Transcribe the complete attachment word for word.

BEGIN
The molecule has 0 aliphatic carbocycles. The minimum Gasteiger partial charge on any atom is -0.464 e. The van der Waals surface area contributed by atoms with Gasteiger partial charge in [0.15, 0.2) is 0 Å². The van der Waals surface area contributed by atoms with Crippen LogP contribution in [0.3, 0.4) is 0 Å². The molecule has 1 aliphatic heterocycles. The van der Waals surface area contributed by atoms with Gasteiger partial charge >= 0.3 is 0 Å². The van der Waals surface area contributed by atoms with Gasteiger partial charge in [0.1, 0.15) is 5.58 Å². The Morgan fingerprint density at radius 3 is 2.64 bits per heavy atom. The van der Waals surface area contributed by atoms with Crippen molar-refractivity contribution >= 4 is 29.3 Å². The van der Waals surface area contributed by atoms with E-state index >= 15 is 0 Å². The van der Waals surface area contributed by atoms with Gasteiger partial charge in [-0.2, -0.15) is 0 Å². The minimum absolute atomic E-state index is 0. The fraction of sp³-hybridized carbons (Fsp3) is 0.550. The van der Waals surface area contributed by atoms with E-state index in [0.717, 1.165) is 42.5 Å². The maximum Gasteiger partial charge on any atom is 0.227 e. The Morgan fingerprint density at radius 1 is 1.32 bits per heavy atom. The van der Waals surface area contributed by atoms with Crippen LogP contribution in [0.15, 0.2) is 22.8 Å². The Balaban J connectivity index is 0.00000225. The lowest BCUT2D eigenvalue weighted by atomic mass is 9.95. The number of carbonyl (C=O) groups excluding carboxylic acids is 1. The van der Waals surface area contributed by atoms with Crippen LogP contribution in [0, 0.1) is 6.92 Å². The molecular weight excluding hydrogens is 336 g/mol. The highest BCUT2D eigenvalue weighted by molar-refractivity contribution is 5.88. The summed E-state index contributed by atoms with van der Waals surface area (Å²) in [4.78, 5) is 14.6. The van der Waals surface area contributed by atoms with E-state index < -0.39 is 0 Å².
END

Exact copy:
The molecule has 0 aliphatic carbocycles. The minimum Gasteiger partial charge on any atom is -0.464 e. The van der Waals surface area contributed by atoms with Gasteiger partial charge in [0.15, 0.2) is 0 Å². The van der Waals surface area contributed by atoms with Crippen LogP contribution in [0.3, 0.4) is 0 Å². The molecule has 1 aliphatic heterocycles. The van der Waals surface area contributed by atoms with Gasteiger partial charge >= 0.3 is 0 Å². The van der Waals surface area contributed by atoms with Gasteiger partial charge in [0.1, 0.15) is 5.58 Å². The Morgan fingerprint density at radius 3 is 2.64 bits per heavy atom. The van der Waals surface area contributed by atoms with Crippen molar-refractivity contribution >= 4 is 29.3 Å². The van der Waals surface area contributed by atoms with E-state index >= 15 is 0 Å². The van der Waals surface area contributed by atoms with Gasteiger partial charge in [-0.2, -0.15) is 0 Å². The minimum absolute atomic E-state index is 0. The fraction of sp³-hybridized carbons (Fsp3) is 0.550. The van der Waals surface area contributed by atoms with E-state index in [0.717, 1.165) is 42.5 Å². The maximum Gasteiger partial charge on any atom is 0.227 e. The Morgan fingerprint density at radius 1 is 1.32 bits per heavy atom. The van der Waals surface area contributed by atoms with Crippen LogP contribution in [0.15, 0.2) is 22.8 Å². The Balaban J connectivity index is 0.00000225. The lowest BCUT2D eigenvalue weighted by atomic mass is 9.95. The number of carbonyl (C=O) groups excluding carboxylic acids is 1. The van der Waals surface area contributed by atoms with Crippen LogP contribution in [0, 0.1) is 6.92 Å². The molecular weight excluding hydrogens is 336 g/mol. The highest BCUT2D eigenvalue weighted by molar-refractivity contribution is 5.88. The summed E-state index contributed by atoms with van der Waals surface area (Å²) in [4.78, 5) is 14.6. The van der Waals surface area contributed by atoms with E-state index < -0.39 is 0 Å².